The Australian Information Commissioner (OAIC) hosts privacy awareness week (PAW) each year and it’s a great time to explore all aspects of privacy – not just online or cloud. For organisations, that means incorporating privacy into strategic planning, making privacy a governance priority, and taking a ‘privacy by design’ approach to integrating privacy management into all projects, products, and practices.
For the consumer it is about being more aware that your data can and will be used and it is up to you to be more aware and take steps to protect that.
Intel Security (incorporating McAfee) hosted a media briefing on the topic of Australian business attitudes to cloud adoption and sensitive data management. The punchline was that as more and more business rush to adopt the cloud (78% in the survey), more and more are storing sensitive data (78%) there without perhaps taking the proper safeguards.
Before we go too much further let’s define cloud. In a public sense, it simply means using other people’s hardware, software, and services and connecting to these via the ‘internet.' That cloud can be located in Australia (where data sovereignty is an issue) or more likely in a lower hosting cost country – Singapore, Hong Kong, India, Philippines, USA and more.
Joel Camissar, Intel Security’s Director Asia Pacific Service Provider, MSP and Cloud Business started the briefing by saying “The privacy and data security debate is now a global issue due to the ubiquitousness of the cloud. We revisited an initial Australian survey done in 2013 to see what differences three years can make and wanting to answer the question - Does Australian business still have its head in the cloud when it comes to privacy?”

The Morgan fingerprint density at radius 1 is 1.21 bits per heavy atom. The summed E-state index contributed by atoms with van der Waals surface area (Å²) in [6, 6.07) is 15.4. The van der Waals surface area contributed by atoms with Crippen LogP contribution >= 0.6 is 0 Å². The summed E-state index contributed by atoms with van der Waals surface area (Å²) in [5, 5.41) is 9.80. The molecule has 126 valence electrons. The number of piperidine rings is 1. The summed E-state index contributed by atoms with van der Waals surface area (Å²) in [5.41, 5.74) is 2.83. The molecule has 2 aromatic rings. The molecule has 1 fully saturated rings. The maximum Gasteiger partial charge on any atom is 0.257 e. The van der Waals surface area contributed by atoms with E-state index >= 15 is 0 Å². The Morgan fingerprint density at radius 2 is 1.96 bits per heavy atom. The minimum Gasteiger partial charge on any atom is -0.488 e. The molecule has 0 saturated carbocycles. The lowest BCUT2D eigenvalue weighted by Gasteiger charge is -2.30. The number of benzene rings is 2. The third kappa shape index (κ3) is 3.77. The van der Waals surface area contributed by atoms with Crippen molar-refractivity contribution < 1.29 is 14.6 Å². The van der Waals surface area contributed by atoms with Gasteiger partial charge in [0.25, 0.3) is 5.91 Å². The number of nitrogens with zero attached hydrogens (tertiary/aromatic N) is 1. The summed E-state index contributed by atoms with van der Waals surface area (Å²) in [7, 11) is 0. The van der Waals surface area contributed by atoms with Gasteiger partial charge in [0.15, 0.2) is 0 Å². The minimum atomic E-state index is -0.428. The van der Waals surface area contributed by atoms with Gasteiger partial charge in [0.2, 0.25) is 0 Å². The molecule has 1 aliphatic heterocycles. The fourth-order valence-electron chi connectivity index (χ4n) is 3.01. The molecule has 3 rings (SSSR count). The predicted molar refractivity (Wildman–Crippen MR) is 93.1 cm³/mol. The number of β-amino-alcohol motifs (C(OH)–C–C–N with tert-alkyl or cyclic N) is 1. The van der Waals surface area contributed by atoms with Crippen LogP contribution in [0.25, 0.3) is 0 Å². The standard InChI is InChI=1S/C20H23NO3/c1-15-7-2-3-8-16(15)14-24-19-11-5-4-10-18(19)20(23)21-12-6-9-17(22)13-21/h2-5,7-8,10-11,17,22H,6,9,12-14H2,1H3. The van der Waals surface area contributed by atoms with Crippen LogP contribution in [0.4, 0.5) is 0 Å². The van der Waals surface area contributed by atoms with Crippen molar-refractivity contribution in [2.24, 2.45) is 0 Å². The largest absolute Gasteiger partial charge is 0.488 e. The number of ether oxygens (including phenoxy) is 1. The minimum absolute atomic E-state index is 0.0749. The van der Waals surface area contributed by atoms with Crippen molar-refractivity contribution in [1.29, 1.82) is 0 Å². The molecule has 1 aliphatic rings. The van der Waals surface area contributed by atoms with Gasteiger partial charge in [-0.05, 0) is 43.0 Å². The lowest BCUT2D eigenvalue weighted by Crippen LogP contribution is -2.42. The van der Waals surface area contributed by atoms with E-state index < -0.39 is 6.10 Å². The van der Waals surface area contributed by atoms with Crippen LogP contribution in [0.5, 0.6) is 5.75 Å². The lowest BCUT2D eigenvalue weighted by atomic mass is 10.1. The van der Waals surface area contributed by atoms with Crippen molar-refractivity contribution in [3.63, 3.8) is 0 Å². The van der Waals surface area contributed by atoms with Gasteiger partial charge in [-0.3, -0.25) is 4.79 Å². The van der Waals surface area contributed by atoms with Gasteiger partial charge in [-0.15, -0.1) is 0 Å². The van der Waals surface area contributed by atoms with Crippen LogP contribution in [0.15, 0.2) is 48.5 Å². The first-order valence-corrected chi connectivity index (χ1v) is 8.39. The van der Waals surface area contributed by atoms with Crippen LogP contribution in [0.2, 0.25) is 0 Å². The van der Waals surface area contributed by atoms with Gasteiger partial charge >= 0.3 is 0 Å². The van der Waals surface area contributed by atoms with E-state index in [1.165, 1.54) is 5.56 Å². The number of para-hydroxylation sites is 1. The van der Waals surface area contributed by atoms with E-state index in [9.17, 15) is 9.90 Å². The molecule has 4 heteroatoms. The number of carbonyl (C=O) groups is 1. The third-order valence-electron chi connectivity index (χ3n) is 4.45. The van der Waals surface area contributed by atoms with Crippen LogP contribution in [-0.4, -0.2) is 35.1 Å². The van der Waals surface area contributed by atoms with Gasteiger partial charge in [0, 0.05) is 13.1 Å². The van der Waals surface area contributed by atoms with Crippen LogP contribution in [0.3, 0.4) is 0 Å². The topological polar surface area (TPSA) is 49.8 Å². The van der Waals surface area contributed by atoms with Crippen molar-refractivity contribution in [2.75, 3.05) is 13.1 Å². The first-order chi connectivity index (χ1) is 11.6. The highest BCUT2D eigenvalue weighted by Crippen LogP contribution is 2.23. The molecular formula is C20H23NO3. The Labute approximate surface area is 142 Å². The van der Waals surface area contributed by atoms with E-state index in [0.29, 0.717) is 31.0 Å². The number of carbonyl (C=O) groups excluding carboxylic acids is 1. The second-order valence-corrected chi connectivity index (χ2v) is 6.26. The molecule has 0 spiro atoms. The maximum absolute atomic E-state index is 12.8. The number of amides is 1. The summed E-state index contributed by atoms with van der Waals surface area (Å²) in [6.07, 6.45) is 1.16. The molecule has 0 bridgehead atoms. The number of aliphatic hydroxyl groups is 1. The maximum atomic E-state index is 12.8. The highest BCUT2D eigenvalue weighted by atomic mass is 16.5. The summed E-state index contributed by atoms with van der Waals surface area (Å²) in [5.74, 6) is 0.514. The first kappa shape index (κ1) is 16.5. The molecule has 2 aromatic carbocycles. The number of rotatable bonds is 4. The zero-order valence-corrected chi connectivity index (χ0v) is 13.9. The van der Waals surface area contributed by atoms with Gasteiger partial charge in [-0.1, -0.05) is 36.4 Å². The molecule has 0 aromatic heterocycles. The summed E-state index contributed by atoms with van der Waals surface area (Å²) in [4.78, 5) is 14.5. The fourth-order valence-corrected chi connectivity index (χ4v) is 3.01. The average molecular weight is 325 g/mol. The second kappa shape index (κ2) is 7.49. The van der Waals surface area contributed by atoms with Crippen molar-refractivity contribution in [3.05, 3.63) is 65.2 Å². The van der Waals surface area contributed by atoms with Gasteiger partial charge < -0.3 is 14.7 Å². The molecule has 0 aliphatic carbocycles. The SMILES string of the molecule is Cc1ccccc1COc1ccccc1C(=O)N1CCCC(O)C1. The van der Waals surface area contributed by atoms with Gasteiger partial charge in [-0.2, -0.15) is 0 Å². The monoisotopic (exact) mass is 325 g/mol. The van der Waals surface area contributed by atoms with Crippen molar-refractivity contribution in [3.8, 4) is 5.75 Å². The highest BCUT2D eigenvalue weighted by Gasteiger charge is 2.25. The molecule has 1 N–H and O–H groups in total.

The survey was conducted by Stollznow Research and covered the attitudes of more than 450 Australian senior business leaders about the adoption of cloud services and the management of sensitive data via the cloud across their organisations.
Read on for the full findings or skip to the end for an infographic.
There is widespread (and rapidly growing) use of cloud services across Australian businesses, yet a lack of focus on security across the board. 76% already use the cloud with 78% using it to hold sensitive. 46% of non-cloud users say they will use cloud services soon.
Personally Identifiable Information (PII) is the biggest type of data being stored in the cloud (70%), followed by proprietary company documentation of processes and procedures (64%), network passwords (48%) and competitive data (48%).
Businesses using cloud services omitted key criteria when it came to choosing their cloud provider.
- 52% did not carry out a risk assessment or establish a Service Level Agreement (SLA).
- 44% did not consider the location of the cloud infrastructure.
- 37% did not check if the provider met the standards set out in the Australian Privacy Act.
- 56% of businesses holding sensitive data gave a higher level of importance to the cloud provider’s security certification (for example ISO 27001
- 60% cited continuity over any other factor as the biggest consideration for using the cloud.
Businesses not already using cloud services also showed a lack of due diligence when thinking about what they would/would not factor into their selection process when looking for a cloud service provider. 52% would not look to establish an SLA, carry out a risk assessment or require security certification.
Management of Sensitive Data
More than a third of Australian businesses don’t have a policy about staff sharing information via the cloud, despite a high level of concern about this. File-sharing tools continue to be used regardless, with the majority of businesses saying they have visibility over what employees use.